Shortly after the last servicemen had left Birch and the gates had been locked, the airfield sprang back to life. The Ministry of Agriculture soon recognised the vast amount of storage space available on the now deserted airfield. In particular the two large hangers that were originally built for the maintenance of bomber aircraft. These would be used for the storage of grain. Convoys of lorries which were comparable to the ones created by the Americans a few years earlier, thundered around, only this time driven by locals dressed in civvies, with accents as broad as the ‘Yanks’ was long. For many, transporting grain to and from Birch was the first opportunity to earn a steady income after the uncertainty of the previous difficult years. For the more enterprising drivers, it was a chance to make a ‘quick quid’.
Girls of the Royal Observer Corps 18 group inspected by Air-Commodore Finlay Crerar, CBE (Commandant R.O.C.) at Birch aerodrome, on stand-down.
From Essex at War, page 105.
“When we arrived at the drome, we gave the gate guard a ‘drink’, this meant we would get paid for the load without tipping it. We then went round again, this time unloading and getting paid a second time”
Whilst the two large T2 hangers were full of grain, the Nissen huts that were left vacant were populated with hundreds of prisoners of war, which resulted from six years of conflict. This was quite a relaxed affair, with prisoners allowed to mix freely with local life. Some families in the area were made responsible for the welfare of an individual. They were given a certain amount of freedom as long as they followed some basic rules. This wasn’t always the case, with some guardians becoming particularly fond of their foreign friend and gave them much more freedom than was planned.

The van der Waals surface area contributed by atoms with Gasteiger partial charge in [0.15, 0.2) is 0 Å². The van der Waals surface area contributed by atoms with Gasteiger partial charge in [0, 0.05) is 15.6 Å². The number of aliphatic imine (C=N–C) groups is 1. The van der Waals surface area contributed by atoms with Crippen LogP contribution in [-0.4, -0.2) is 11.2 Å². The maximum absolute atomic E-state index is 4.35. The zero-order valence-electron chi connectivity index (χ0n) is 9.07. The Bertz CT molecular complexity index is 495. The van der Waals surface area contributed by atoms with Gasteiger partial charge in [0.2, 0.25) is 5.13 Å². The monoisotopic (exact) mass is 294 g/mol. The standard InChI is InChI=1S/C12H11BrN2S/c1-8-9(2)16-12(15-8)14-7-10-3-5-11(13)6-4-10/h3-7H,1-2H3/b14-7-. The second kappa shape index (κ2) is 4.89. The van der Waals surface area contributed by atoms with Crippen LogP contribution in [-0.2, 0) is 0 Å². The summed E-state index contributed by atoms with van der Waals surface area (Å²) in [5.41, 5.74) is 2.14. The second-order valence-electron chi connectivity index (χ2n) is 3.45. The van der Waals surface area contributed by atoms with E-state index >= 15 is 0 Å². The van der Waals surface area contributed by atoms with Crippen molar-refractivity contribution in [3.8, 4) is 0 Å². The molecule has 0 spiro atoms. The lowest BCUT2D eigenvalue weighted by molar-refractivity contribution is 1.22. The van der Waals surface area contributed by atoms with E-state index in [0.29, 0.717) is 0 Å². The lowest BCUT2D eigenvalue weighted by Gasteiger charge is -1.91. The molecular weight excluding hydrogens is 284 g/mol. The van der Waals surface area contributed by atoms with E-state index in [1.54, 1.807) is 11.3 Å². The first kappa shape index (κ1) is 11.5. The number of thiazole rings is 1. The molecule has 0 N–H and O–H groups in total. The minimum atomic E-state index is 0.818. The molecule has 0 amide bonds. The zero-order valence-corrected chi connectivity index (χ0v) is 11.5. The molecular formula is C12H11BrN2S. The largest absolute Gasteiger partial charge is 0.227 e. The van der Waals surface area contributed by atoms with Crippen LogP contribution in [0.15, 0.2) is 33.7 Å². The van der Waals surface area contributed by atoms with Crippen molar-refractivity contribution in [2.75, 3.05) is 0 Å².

” Over the weeks we became very attached to the prisoner we were entrusted with. On one occasion he expressed an interest to go and watch an evening of boxing at the Colchester Hippodrome theatre. Although this was not allowed, we set about giving him a real treat. We dressed him in the smartest clothes we could find at the time, then set off out for the night. He had strict instructions not to speak to anybody for fear of being found out. After successfully evading the door security we settled into our seats. As the evening wore on, his enthusiasm for the nights entertainment became increasingly more obvious until eventually he was drawing so much attention to himself we had to make a hasty exit “
Gradually over a period of months, most prisoners were returned home, although a minority did stay beginning a new life in this country.
In May 1946, three 150ft aerial masts were erected on the airfield. This was part of the Governments continuation of National Security and Safety. Given the title P.O.P.I Station (Post Office Position Indicator), they were used to broadcast and receive secret information and signals, which still remains secret to this day.
On the 17th of July 1946, almost one year after the RAF had left, the airfield officially closed.